Lake of Dracula
J-horror meets Hammer goth in Michio Yamamoto's Bloodthirsty Trilogy, which runs through Thursday at Metrograph. Once a video store curio – the excellent 90s Chicago noise band Lake of Dracula lifted their name from the VHS cover of the second film sight unseen — the trilogy has recently been exhumed by Arrow Films, with screenings at Spectacle, Drafthouse, and now a full-on revival run at Metrograph repositioning it as one of the year's essential rediscoveries.
It's not difficult to understand why: each of these self-contained narratives feel both familiar yet singular, iterating on familiar British horror tropes and Japanese ghost stories with a psychedelic sheen. The first film in the series, The Vampire Doll, is the moodiest of the trio. A man visits his betrothed's looming family estate and is dumbfounded to learn that she's suddenly died – only for her to revisit that evening. Eventually, the man's sister visits to investigate his own disappearance. It's rather lowkey and skates by on nocturne atmosphere, but it eventually erupts into an unforgettably savage finale. It's also notable, not only among the trilogy but vampire cinema writ large, for ditching fangs in favor of a dagger-wielding ghoul who slashes her victims throats.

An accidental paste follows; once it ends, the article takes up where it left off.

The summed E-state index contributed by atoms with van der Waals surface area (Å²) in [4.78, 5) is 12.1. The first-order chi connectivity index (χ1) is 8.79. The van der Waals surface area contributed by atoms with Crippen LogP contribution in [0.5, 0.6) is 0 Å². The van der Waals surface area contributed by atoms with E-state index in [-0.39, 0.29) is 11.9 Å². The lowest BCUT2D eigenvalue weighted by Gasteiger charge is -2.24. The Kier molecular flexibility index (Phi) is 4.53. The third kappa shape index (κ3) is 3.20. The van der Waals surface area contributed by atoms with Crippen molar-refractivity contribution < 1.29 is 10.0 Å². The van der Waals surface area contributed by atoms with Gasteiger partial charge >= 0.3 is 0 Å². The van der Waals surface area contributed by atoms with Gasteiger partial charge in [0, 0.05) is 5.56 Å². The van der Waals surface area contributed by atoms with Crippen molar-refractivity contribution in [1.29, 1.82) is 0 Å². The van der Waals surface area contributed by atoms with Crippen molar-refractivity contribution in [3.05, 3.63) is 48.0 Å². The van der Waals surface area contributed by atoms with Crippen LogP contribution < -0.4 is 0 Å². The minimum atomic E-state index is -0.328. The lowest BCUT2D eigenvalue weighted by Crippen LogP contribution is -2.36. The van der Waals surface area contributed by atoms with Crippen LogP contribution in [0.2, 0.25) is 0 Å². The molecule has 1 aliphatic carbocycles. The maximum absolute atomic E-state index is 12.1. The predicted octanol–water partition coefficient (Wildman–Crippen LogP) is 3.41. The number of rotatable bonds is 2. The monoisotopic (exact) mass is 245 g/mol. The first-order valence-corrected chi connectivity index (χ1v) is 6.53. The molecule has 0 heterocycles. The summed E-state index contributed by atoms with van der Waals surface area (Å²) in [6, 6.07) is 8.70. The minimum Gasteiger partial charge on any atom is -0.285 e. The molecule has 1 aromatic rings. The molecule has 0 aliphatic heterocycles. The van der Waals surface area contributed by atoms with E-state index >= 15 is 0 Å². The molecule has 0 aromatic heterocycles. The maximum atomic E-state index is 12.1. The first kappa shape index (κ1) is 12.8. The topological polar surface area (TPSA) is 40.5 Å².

The highlight of the trilogy is Lake of Dracula, which strikes a balance between the kaidan trappings of its forebear and the more exploitation-style successor, Evil of Dracula. In it, a painter is haunted by recurring nightmares of a terrifying figure she seems to have encountered in childhood. While she sequesters herself to work in a lakeside cabin, the arrival of a mysterious coffin heralds a sudden outbreak of death. Here Yamamoto manages to combine a saturated, autumnal palette with the stygian ambiance of a Terence Fischer or Mario Bava movie while working in more familiar narrative beats from Stoker's Dracula.
The final film in the trilogy, Evil of Dracula (also known by the evocative title Bloodsucking Roses) was released in 1974, a few years later than its predecessors, and it takes advantage of relaxed censorship standards to spin a more lurid and violent tale about a new psychology professor making disturbing revelations at a girls school. For starters, the headmaster keeps his wife's coffin in the basement — and after being attacked by her, the professor works with students and residents to uncover the facts behind local lore. It's the most Stoker-esque and sexualized of the series, and considered by some to be its best. It only lacks for the absence of the iconic, glowing orange eyes of the bloodsuckers in its predecessors. Regardless, any one of them is worth discovery or revisitation.